It was the first day of the working week and I had decided what I should wear. I had ransacked the house and turned it upside down hunting for a needle and thread. My Pierre Cardin shirt had lost a button. I tried in succession to thread my way through the needle’s eye, but all in vain. I failed, and eventually had to give up Pierre Cardin. If only Hassan Chacha the tailor was around!
Hassan the tailor had a true measure of all village men in Kansbahal, India. His shop was a wooden kiosk elevated on four wooden legs. The termite-eaten walls had gaping holes with sunlight and rodents peeping through. Posters on the walls made the shop look like a film ticket counter. The click-clack of the sewing machine and the jarring radio belted out some remix music, only of its kind.
Hassan the tailor could be seen from his small window. At work he was in poetic motion, a perfect synchronisation of head and feet pedalling on the Usha sewing machine. More than often, he would disappear behind the nearby bushes. He had a weak bladder.
His artistry in tailoring lay with his measuring tape, scissor, needles and a spectrum of colourful bobbins. With pencil neatly tucked on his ear and a passion to stitch, Hassan was a man on mission, born to dress.
He was a man for all occasions – baby napkins, school uniforms, kurta-pyjamas, pants, shorts, shirts, safari suits, wedding, party wear and robes for the funeral.
October in Orissa was a festival season and the tailor was the most sought out man. We children would stand in perfect harmony at his shop pedestal. He would measure us head to toe and scribble some numbers on his diary. His wisdom fingers would feel the fabric and unfurl the cloth bundle on his working table. Our anxious ears could not wait more to hear dates for dress trials. With some persuasion and negotiation the final date would be marked on the loosely hung calendar. The dog collar, double pocket shirt and bell-bottom pants, were in vogue.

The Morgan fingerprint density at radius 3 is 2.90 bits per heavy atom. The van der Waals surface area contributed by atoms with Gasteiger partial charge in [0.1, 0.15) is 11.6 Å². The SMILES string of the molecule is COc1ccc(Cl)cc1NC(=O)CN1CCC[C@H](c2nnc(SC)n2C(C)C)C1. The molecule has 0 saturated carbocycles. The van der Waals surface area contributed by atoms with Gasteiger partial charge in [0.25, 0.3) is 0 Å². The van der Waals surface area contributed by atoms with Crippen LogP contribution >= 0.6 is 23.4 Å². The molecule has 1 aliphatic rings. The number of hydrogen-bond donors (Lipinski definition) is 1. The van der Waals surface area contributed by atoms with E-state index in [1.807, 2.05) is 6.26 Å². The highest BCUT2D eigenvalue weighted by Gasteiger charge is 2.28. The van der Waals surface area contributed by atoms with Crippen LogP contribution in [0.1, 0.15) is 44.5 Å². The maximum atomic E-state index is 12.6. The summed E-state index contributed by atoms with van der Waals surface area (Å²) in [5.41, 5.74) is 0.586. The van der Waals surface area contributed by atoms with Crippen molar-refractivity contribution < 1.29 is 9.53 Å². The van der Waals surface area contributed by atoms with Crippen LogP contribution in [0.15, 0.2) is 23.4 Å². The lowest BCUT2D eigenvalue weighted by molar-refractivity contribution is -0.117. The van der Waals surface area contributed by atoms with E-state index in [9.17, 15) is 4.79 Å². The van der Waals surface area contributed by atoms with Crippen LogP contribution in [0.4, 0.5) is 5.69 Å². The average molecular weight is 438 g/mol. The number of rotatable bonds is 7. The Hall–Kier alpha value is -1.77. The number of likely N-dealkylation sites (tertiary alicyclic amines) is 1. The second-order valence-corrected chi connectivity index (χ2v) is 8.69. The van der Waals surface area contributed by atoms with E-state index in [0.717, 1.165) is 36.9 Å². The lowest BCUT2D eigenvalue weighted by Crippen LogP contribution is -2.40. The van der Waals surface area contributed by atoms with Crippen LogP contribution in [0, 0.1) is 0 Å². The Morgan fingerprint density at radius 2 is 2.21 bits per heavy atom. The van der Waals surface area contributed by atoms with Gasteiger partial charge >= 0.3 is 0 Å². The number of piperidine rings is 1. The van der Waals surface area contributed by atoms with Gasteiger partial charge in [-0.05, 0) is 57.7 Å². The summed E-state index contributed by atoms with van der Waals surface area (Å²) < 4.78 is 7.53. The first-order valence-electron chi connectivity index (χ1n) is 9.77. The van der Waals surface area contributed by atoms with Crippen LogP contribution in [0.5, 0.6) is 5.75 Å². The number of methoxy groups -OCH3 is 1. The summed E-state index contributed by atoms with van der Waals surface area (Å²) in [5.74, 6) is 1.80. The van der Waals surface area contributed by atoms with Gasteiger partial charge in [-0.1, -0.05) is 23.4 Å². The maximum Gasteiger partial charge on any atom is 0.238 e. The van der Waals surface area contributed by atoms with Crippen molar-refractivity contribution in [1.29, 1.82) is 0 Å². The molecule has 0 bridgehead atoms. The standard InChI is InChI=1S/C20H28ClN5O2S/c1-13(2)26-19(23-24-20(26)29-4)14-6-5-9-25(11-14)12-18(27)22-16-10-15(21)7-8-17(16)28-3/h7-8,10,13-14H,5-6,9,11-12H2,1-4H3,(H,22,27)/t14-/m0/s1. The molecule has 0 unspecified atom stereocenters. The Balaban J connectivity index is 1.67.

We would have sleepless nights while Hassan tailored our dreams. The day for rehearsals would finally arrive and we would be at Hassan’s dress ramp. And Hassan’s haute couture would be ready for the kill. The coal fired iron box would finally crease the new dress. Only Hassan could add to our pomp and show. There was no festival without his stitches, but we grew up being clothed by Hassan.
While I still bask in the realms of the had been, dressing fashion and lifestyles have changed. Boutiques now clothe the elite. Designer brands are at war. Malls lure customers with tantalising shopping offers. ‘Take one, get one free,’ the adverts scream, and we get bitten by the bug.
Clothes are a colossal waste if bought without a purpose. The monstrous wardrobes have heap loads of apparel, piled by us. We are slaves to our own impulsive buying and instinct. We do not button or alter clothes. We discard them because we can afford new ones. There are millions looking to be clothed, while we shed them.
Hassan the tailor now has competition and more mouths to feed. His son in-law Latif is learning the threads of the profession. But, at 71 Hassan is still going strong. He still has an eye for the needle. In a jiffy, he can thread the eye.
Men dressed by him have made it big. It is 10 years since I gifted him a pair of German scissors. While the scissors are proudly displayed in his shop he still savours the old. My scissors will have to wait.
But, I do make it a point to visit his shop every time I go back home. I don’t throw away my clothes; I take them back home knowing Hassan and his scissors would love them. For Hassan, ‘A stitch in time saves nine’. Finding a good tailor is like finding a needle in a hay stack.
First published in Khaleej Times, Dubai - UAE on,May 12, 2010